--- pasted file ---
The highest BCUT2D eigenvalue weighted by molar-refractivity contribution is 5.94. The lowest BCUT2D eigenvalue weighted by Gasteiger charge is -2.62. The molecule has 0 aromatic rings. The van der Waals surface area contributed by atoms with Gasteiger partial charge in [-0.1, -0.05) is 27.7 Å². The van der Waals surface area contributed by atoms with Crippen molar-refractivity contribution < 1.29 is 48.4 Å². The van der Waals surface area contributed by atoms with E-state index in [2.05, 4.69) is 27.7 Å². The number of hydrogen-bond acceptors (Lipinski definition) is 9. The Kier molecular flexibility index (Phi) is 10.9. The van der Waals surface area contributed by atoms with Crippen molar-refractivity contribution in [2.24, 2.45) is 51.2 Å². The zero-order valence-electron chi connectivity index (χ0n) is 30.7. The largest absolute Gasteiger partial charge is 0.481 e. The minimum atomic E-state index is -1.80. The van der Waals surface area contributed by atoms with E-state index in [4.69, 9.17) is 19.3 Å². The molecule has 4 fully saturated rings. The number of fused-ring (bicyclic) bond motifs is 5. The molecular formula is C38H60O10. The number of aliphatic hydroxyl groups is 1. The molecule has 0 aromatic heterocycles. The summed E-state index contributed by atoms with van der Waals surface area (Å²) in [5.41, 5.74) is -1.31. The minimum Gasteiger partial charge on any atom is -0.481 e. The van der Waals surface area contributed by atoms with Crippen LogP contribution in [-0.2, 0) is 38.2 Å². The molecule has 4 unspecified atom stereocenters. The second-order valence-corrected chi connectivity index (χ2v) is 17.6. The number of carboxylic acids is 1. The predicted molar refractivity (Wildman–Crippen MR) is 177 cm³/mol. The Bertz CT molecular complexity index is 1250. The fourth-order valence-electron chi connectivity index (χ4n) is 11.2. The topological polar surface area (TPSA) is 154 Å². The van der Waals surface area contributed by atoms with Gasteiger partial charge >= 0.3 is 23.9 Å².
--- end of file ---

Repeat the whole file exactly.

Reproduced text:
The highest BCUT2D eigenvalue weighted by molar-refractivity contribution is 5.94. The lowest BCUT2D eigenvalue weighted by Gasteiger charge is -2.62. The molecule has 0 aromatic rings. The van der Waals surface area contributed by atoms with Gasteiger partial charge in [-0.1, -0.05) is 27.7 Å². The van der Waals surface area contributed by atoms with Crippen molar-refractivity contribution < 1.29 is 48.4 Å². The van der Waals surface area contributed by atoms with E-state index in [2.05, 4.69) is 27.7 Å². The number of hydrogen-bond acceptors (Lipinski definition) is 9. The Kier molecular flexibility index (Phi) is 10.9. The van der Waals surface area contributed by atoms with Crippen molar-refractivity contribution in [2.24, 2.45) is 51.2 Å². The zero-order valence-electron chi connectivity index (χ0n) is 30.7. The largest absolute Gasteiger partial charge is 0.481 e. The minimum atomic E-state index is -1.80. The van der Waals surface area contributed by atoms with E-state index in [4.69, 9.17) is 19.3 Å². The molecule has 4 fully saturated rings. The number of fused-ring (bicyclic) bond motifs is 5. The molecular formula is C38H60O10. The number of aliphatic hydroxyl groups is 1. The molecule has 0 aromatic heterocycles. The summed E-state index contributed by atoms with van der Waals surface area (Å²) in [5.41, 5.74) is -1.31. The minimum Gasteiger partial charge on any atom is -0.481 e. The van der Waals surface area contributed by atoms with Crippen LogP contribution in [-0.2, 0) is 38.2 Å². The molecule has 4 unspecified atom stereocenters. The second-order valence-corrected chi connectivity index (χ2v) is 17.6. The number of carboxylic acids is 1. The predicted molar refractivity (Wildman–Crippen MR) is 177 cm³/mol. The Bertz CT molecular complexity index is 1250. The fourth-order valence-electron chi connectivity index (χ4n) is 11.2. The topological polar surface area (TPSA) is 154 Å². The van der Waals surface area contributed by atoms with Gasteiger partial charge >= 0.3 is 23.9 Å².